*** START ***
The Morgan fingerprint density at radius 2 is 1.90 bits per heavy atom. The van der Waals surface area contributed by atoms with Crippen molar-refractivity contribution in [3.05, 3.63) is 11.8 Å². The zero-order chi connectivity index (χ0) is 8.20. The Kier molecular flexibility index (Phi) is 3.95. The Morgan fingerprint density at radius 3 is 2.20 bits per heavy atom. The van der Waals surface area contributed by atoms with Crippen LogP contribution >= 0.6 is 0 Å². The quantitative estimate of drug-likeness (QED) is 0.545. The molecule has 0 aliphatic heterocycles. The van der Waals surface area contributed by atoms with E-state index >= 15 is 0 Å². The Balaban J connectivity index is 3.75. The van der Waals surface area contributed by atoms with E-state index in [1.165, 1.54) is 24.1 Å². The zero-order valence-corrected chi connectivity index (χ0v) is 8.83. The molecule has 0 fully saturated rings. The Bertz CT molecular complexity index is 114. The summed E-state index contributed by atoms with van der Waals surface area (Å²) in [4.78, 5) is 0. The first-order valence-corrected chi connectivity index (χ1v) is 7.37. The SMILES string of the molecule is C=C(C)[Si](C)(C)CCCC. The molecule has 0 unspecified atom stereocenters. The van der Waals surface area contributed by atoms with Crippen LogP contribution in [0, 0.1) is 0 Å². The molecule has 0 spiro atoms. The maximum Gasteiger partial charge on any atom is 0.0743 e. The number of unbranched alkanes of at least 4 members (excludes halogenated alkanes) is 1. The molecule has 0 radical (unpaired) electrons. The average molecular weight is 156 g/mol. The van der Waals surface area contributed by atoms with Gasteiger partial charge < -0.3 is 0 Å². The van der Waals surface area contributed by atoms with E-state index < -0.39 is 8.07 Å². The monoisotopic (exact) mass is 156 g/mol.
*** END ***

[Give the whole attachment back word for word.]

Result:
The Morgan fingerprint density at radius 2 is 1.90 bits per heavy atom. The van der Waals surface area contributed by atoms with Crippen molar-refractivity contribution in [3.05, 3.63) is 11.8 Å². The zero-order chi connectivity index (χ0) is 8.20. The Kier molecular flexibility index (Phi) is 3.95. The Morgan fingerprint density at radius 3 is 2.20 bits per heavy atom. The van der Waals surface area contributed by atoms with Crippen LogP contribution >= 0.6 is 0 Å². The quantitative estimate of drug-likeness (QED) is 0.545. The molecule has 0 aliphatic heterocycles. The van der Waals surface area contributed by atoms with E-state index >= 15 is 0 Å². The Balaban J connectivity index is 3.75. The van der Waals surface area contributed by atoms with E-state index in [1.165, 1.54) is 24.1 Å². The zero-order valence-corrected chi connectivity index (χ0v) is 8.83. The molecule has 0 fully saturated rings. The Bertz CT molecular complexity index is 114. The summed E-state index contributed by atoms with van der Waals surface area (Å²) in [4.78, 5) is 0. The first-order valence-corrected chi connectivity index (χ1v) is 7.37. The SMILES string of the molecule is C=C(C)[Si](C)(C)CCCC. The molecule has 0 unspecified atom stereocenters. The van der Waals surface area contributed by atoms with Crippen LogP contribution in [0, 0.1) is 0 Å². The molecule has 0 spiro atoms. The maximum Gasteiger partial charge on any atom is 0.0743 e. The number of unbranched alkanes of at least 4 members (excludes halogenated alkanes) is 1. The molecule has 0 radical (unpaired) electrons. The average molecular weight is 156 g/mol. The van der Waals surface area contributed by atoms with Gasteiger partial charge < -0.3 is 0 Å². The van der Waals surface area contributed by atoms with E-state index < -0.39 is 8.07 Å². The monoisotopic (exact) mass is 156 g/mol.